We should start by noting the obvious: if there is imminent danger to a Jewish person, community, or city, of course, everyone without exceptions should go and fight the enemy in order to save them. This includes people who are learning, as no one is exempt from the mitzvah of saving a life. This is a Torah mitzvah of "לא תעמוד על דם רעך" - "Do not stand idly by the blood of your neighbor."

Obligations of Torah Students in Times of War.
In this article, we want to examine this exemption from a halachic perspective. On one hand, the fact that the wars being fought are considered "milchemet mitzvah" as the Rambam writes(פרק ה מהל’ מלכים ה״א) : wars fought to assist Israel from an attacking enemy. Such a war is obligatory on everyone, as the Rambam states(פ״ז מהל’ מלכים ה״ד) that in a milchemet mitzvah the entire nation must go out to war, even a groom from his chamber, and a bride from her pavilion. Therefore, the yeshiva boys are not exempt from assisting.
We find that the tribe of Levi went to wars (soon will be explained that torah students are compared to shevet Levi). We see this from the fight of the Hasmoneans, who were Kohanim, against the Greeks. We also learn that a Kohen goes to war from the fact that the Torah does not exempt him, as it does to other newlyweds, if he marries a divorcee against Torah commandments. This demonstrates that he must still fulfill his obligation to fight in wars.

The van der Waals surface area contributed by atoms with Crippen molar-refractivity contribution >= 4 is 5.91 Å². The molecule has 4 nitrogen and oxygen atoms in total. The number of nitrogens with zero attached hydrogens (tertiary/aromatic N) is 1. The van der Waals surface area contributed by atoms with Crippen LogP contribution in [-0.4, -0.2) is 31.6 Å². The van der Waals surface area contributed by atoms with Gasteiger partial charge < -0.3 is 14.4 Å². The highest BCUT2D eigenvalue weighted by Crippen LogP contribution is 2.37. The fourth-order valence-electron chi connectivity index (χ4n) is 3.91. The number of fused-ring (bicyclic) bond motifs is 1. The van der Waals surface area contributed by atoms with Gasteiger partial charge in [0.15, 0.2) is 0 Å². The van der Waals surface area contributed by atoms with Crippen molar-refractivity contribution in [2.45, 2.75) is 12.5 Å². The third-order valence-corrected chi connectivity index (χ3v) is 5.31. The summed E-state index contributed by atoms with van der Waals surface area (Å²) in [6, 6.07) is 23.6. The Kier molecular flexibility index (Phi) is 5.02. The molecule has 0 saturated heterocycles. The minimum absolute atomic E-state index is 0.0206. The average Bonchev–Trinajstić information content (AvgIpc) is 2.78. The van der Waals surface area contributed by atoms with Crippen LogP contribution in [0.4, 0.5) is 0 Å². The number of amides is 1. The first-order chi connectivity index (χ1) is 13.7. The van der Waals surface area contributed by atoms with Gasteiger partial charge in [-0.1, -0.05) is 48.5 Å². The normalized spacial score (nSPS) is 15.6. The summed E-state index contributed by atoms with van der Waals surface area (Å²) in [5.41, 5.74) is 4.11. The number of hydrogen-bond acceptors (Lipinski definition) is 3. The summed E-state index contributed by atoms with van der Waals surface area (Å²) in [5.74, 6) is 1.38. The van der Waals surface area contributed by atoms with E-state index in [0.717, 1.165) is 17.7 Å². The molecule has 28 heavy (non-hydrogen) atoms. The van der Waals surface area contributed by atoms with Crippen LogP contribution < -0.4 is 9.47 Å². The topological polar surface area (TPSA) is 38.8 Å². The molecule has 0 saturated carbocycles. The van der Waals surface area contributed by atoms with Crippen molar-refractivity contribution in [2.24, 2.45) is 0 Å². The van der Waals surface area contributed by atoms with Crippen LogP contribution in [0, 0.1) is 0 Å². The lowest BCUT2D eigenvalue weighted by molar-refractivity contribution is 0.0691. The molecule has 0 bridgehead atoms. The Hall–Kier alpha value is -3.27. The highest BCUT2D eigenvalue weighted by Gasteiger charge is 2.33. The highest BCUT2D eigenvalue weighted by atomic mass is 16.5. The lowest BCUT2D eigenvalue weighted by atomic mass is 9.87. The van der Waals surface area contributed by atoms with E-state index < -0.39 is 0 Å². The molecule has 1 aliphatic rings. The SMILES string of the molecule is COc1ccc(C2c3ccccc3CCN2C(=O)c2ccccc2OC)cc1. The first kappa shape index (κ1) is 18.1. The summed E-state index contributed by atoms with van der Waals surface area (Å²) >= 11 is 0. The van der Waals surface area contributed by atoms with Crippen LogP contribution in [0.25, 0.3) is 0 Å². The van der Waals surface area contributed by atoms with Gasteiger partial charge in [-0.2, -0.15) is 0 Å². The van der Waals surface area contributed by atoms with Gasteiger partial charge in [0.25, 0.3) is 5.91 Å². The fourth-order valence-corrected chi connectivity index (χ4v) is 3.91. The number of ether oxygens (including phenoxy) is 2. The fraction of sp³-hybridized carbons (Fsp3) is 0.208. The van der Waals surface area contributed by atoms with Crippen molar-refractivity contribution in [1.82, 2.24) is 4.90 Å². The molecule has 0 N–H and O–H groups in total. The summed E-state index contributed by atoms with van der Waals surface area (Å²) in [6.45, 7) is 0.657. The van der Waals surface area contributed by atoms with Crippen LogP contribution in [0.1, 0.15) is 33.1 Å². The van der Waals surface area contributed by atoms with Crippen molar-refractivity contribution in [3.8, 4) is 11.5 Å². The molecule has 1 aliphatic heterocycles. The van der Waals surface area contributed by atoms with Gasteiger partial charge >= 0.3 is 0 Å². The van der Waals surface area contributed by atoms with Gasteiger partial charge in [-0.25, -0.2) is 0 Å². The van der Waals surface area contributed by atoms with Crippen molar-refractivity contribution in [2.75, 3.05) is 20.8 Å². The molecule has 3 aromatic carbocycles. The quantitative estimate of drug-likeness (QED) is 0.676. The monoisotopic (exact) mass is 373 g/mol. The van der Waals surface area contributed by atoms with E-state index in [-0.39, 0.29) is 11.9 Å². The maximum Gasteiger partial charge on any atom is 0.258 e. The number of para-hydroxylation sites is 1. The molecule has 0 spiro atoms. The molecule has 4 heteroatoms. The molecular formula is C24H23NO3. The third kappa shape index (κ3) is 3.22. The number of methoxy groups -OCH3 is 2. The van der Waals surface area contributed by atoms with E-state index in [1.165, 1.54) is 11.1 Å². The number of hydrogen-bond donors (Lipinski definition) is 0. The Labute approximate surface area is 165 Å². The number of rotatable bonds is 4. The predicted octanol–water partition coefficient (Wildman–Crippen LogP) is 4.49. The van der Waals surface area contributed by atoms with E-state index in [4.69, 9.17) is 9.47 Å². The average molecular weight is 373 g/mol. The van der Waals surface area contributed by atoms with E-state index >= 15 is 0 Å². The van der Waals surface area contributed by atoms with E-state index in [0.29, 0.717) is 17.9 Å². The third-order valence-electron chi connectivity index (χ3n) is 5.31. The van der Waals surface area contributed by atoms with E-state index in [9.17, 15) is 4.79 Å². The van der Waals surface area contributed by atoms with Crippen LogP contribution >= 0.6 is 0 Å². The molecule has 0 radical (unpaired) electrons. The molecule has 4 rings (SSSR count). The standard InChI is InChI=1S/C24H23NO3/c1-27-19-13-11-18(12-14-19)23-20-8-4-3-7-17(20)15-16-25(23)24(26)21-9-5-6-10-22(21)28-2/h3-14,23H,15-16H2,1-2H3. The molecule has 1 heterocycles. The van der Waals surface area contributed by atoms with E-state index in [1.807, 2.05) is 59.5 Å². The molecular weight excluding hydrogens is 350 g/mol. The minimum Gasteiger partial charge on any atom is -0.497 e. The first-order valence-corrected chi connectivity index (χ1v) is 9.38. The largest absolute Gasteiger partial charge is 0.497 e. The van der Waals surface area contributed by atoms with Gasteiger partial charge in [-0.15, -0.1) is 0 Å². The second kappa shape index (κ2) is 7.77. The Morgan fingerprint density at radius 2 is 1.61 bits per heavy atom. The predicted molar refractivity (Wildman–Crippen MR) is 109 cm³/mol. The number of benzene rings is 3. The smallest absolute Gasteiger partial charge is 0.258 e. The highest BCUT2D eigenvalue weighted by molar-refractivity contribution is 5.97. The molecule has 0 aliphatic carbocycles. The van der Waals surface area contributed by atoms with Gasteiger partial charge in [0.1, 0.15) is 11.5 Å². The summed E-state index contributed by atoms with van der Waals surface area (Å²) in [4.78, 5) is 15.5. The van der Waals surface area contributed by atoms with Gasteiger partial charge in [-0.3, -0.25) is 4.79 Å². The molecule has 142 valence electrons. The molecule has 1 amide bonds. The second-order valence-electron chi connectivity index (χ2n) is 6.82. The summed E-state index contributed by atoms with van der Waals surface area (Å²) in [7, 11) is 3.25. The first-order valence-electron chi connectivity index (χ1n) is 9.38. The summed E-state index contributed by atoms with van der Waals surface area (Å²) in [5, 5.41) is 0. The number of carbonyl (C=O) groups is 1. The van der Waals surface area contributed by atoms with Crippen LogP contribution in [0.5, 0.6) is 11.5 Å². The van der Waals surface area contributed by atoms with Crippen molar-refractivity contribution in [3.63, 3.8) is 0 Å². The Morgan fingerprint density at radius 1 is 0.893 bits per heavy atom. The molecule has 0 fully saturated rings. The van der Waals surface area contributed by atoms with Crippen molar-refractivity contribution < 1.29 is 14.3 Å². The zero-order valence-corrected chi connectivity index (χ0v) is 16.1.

Sources Where Students Do Not Go Out to Fight Wars.
On the other hand, there are a few places where the Rambam exempts Torah students from joining the fighting force. For example, the Rambam writes(פרק יג מהל’ שמיטה ויובל הלכה י״ב) that the tribe of Levi doesn't go to fight wars, and he compares those who dedicate their lives to learning to the tribe of Levi(שם הלכה יג) . Rav Chaim Kanievsky(דרך אמונה שם) writes that from here you learn that the yeshiva students do not go out to fight wars.
Drafting Torah students is so severe that Avraham Avinu was punished, and his children were destined to be enslaved in Egypt because he drafted students for a war(נדרים לב, א ובר״ן) .

There are several reasons to exempt them from fighting. One reason is the belief that those who learn Torah benefit the war effort more than the actual soldiers who are fighting. This is supported by statements from Chazal, such as on the pasuk(במדבר לא, ד) : “A thousand per tribe, a thousand per tribe.” Chazal said(תנחומא מטות סימן ג’) that the repetition in the pasuk teaches that for every thousand fighting soldiers, there are a thousand people who are praying. In another place, Chazal mention a thousand people learning Torah. This underscores the importance of learning at times of war, as we believe that Torah is the key for victory. We learn this from the interaction of the angel who came to rebuke Yehoshua in the war(מגילה ג, א) .

In the passage from Yehoshua (ה, יג- יד), it is written: “When Yehoshua was by Yericho he lifted up his eyes and looked, and behold, a man stood over against him with his sword drawn in his hand. And Yehoshua went over to him and said to him: Are you for us, or for our adversaries? And he answered, No, but I am captain of the host of Hashem, I have come now. And Yehoshua fell on his face to the earth, and bowed down.”
According to the gmara the angel said to Yehoshua: "Yesterday, i.e., during the afternoon, you neglected the afternoon daily offering due to the impending battle, and now, at night, you have neglected Torah study, and I have come to rebuke you." Yehoshua asked him: "For which of these sins have you come?" He said to him: "I have come now (the latter)," indicating that neglecting Torah study is more severe than neglecting to sacrifice the daily offering.